Thursday, September 6, 2012

In praise of classics

I have a 35 year old Cambio Rino bicycle. A steel 10 speed racer that was developed by an Italian and built in Canada. It was Canada's answer to the flood of imported racers. Unfortunately, it did not last.

Cambio Rino was ahead of its time and at the time was a state of the art bike. Now they are collectors items. I have a beautiful one, all original parts including the toe clips and leather straps. I wrapped the handlebars with  white cloth tape and applied shellac as it would have been done at that time. I am told this bike once raced in the Velodome of Montreal!

There is a lot of difference between my classic and my contemporary bikes. First off my newer bikes are much lighter and more comfortable. My other bikes are made of carbon and the other is chromealloy. My newer bikes have far more gears and I am more upright. I can ride great distances with them. They seem effortless.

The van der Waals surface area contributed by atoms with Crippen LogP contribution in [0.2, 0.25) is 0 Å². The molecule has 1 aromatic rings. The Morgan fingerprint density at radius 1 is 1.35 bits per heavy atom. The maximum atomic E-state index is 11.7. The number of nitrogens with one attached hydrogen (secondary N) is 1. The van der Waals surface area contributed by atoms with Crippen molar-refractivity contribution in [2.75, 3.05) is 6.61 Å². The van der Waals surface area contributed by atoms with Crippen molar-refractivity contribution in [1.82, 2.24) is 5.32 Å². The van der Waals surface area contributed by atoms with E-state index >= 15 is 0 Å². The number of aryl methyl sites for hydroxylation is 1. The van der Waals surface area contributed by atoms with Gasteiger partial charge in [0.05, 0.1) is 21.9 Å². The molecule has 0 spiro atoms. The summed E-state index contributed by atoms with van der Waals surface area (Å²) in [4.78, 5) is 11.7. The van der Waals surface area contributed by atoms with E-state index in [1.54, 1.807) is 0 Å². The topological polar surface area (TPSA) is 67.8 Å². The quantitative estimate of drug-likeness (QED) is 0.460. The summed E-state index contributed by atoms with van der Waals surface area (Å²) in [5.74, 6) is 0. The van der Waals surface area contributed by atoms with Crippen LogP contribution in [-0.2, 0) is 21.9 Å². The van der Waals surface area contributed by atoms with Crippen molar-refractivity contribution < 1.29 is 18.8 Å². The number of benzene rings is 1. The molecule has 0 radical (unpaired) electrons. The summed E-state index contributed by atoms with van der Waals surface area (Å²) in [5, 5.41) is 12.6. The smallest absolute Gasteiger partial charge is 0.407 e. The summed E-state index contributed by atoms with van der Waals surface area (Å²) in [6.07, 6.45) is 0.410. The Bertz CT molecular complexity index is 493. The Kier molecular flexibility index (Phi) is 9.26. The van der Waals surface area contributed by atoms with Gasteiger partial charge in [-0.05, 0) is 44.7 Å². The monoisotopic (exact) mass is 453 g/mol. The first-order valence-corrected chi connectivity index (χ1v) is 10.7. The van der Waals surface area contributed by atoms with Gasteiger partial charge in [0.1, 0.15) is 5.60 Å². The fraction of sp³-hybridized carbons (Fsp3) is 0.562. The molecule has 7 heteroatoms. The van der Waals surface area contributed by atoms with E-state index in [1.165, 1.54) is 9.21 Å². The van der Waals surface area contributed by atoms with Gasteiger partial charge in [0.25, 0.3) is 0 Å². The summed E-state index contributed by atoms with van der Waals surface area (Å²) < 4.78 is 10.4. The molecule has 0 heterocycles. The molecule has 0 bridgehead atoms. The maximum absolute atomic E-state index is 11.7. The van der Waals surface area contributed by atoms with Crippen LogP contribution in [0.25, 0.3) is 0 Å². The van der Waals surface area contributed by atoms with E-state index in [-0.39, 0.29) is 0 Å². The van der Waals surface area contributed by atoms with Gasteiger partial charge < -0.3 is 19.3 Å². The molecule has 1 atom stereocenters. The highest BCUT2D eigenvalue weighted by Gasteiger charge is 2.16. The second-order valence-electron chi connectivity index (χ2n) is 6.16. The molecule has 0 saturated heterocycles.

The Cambio Rino is fast but also you are in a much lower or more aggressive position. Don't even think of applying the brakes if you are on the hoods. You have to break in the down position to avoid the pain.

At first I thought I would miss all the speeds but not really. I managed to get up a hill at a good speed all in the large ring. The friction shifters are also easier to maintain.

Of course, I can't ride this bike as a regular ride because I could never replace the parts but for an occasional ride like today, and for my charity ride on Saturday it is a bit of Canadian history. Granted 35 years hardly positions this bike as an antique but given the rapid changes in bike technology and technology in general, 35 years is an eternity.

One may very well ask, if the newer bikes are more comfortable, lighter and more responsive why would I even bother with this bike?  Perhaps for the same reason that people restore and drive old cars...because we can and because it takes us into the past.

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